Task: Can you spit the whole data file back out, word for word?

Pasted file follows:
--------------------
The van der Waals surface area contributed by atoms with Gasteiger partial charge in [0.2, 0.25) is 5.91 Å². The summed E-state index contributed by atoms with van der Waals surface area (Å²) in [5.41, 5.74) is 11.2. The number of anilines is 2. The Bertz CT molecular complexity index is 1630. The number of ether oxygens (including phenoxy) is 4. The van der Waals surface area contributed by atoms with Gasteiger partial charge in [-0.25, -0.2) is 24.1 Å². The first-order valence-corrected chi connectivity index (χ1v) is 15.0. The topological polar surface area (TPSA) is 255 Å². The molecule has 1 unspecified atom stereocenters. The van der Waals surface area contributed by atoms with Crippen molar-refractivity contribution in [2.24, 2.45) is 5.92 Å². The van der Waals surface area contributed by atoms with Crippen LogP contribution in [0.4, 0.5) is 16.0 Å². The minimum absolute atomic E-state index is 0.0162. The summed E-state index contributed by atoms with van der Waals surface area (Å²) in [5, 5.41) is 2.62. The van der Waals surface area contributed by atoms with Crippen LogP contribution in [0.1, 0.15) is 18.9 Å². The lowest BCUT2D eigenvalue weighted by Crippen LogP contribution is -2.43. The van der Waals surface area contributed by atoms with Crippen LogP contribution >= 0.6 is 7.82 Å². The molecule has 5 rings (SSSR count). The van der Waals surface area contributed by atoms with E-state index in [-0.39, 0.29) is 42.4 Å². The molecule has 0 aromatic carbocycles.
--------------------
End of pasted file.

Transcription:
The van der Waals surface area contributed by atoms with Gasteiger partial charge in [0.2, 0.25) is 5.91 Å². The summed E-state index contributed by atoms with van der Waals surface area (Å²) in [5.41, 5.74) is 11.2. The number of anilines is 2. The Bertz CT molecular complexity index is 1630. The number of ether oxygens (including phenoxy) is 4. The van der Waals surface area contributed by atoms with Gasteiger partial charge in [-0.25, -0.2) is 24.1 Å². The first-order valence-corrected chi connectivity index (χ1v) is 15.0. The topological polar surface area (TPSA) is 255 Å². The molecule has 1 unspecified atom stereocenters. The van der Waals surface area contributed by atoms with Crippen molar-refractivity contribution in [2.24, 2.45) is 5.92 Å². The van der Waals surface area contributed by atoms with Crippen LogP contribution in [0.4, 0.5) is 16.0 Å². The minimum absolute atomic E-state index is 0.0162. The summed E-state index contributed by atoms with van der Waals surface area (Å²) in [5, 5.41) is 2.62. The van der Waals surface area contributed by atoms with Crippen LogP contribution in [0.1, 0.15) is 18.9 Å². The lowest BCUT2D eigenvalue weighted by Crippen LogP contribution is -2.43. The van der Waals surface area contributed by atoms with Crippen LogP contribution >= 0.6 is 7.82 Å². The molecule has 5 rings (SSSR count). The van der Waals surface area contributed by atoms with E-state index in [-0.39, 0.29) is 42.4 Å². The molecule has 0 aromatic carbocycles.